The kinetic evaluation of the adsorption was also performed by using Morris-Weber model to explain the diffusion process (Qiu et al. 2009). The Morris-Weber model was described by Eq. 9,


where kd is the intraparticle diffusion constant. C represents a parameter of the function that indicated the resistance of the interfacial film (Crini et al. 2007).



Figure 1 shows the FT-IR spectra of lignin and PUFs. Pristine lignin showed a broad band at 3500-3000 cm−1, which was attributed to the stretching of phenolic and aliphatic hydroxyl groups (Kumari et al. 2016). The absorption peak at 2970 cm-1 was associated with the C=O stretching vibration in carbonyl groups. The bonds at 2922cm-1 were related to asymmetric stretching vibration of methylene (-CH2) and 2848 cm-1 were due to C-H symmetric stretching vibration in lignin molecular structure (Yang et al. 2015). The bands at 1622 cm-1, 1508 cm-1, and 1460 cm-1 resulted from aromatic ring stretching vibration.

Fig. 1. FT-IR spectra of lignin, PUF and LPUF (0.5 wt.% lignin)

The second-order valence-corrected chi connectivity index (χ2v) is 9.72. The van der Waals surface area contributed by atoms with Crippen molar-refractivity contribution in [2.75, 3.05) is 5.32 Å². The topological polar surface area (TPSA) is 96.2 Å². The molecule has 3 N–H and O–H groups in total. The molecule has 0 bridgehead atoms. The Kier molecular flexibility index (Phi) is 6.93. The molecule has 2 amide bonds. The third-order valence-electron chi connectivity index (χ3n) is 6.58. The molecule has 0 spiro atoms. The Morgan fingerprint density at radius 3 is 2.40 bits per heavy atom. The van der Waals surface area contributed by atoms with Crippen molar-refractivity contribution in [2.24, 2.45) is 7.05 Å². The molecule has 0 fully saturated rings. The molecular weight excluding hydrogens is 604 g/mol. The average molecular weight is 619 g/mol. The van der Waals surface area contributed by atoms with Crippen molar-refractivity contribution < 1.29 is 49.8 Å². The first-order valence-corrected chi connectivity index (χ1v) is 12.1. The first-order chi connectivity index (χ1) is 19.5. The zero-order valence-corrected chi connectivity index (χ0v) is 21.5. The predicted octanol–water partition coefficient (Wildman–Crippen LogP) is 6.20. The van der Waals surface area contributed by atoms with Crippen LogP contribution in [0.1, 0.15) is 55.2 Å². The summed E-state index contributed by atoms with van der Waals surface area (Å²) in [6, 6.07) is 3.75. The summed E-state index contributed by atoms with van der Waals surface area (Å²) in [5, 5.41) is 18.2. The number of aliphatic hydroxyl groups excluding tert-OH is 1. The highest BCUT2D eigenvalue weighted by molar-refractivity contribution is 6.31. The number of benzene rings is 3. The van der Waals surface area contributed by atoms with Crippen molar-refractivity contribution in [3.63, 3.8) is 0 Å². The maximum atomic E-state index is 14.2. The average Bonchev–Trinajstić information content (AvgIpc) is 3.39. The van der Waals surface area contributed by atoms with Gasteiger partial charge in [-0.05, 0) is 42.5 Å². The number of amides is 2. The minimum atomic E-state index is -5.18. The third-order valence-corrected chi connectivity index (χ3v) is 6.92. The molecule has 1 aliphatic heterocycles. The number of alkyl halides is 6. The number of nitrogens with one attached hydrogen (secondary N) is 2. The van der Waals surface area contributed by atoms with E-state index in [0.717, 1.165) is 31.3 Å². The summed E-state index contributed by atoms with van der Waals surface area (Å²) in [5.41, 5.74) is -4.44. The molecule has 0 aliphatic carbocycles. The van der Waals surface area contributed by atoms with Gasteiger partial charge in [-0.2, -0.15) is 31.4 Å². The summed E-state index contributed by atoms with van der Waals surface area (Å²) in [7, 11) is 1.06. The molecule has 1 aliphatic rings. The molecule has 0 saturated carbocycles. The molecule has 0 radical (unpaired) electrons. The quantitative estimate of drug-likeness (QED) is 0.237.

From the spectra of polyurethane foams, the characteristic absorption peaks that appeared at approximately 3436 cm-1 were assigned to the stretching vibration of the N-H bond (Santos et al. 2016) in polyurethane. The bands centered approximately 2970 cm-1 and 2868 cm-1 corresponded to the C-H stretching of the aliphatic chains (Rahman et al. 2016). The vibrancy peak observed near 1714 cm−1 were associated with carbonyl stretching. The peak at 1637 cm-1 was the characteristic absorption of urea. The bonds between 1022 cm-1 and 1099 cm-1 were ascribed to the C-O bond (Qu et al. 2017). The signal that appeared at 803 cm-1 was attributed to the C-H deformation of the aromatic groups in the spectra. The reaction between isocyanate and lignin was evidenced by the following changes of FTIR spectra: (a) a wider band at 3436 cm-1 in polyurethane typical of bonded N-H increased with increasing lignin content, which was merged with the OH bond at 3300 cm-1 (Luo et al. 2013); (b) a marked increase of the absorption bands in C–O stretching region between 1022 cm-1and 1099 cm-1 was due to the reaction between isocyanate and hydroxyl groups of lignin; (c) the peaks of urea shifted from 1639 cm-1 to 1637 cm-1 suggesting that the introduction of lignin affect the hydrogen bonds between N-H and C=O because of the interaction between lignin and isocyanate (Carriço et al.2016). It was concluded that the reaction occurred between isocyanate and lignin. In addition, the addition of lignin did not change the main functional groups of the PUFs, as was shown in the FT-IR spectra.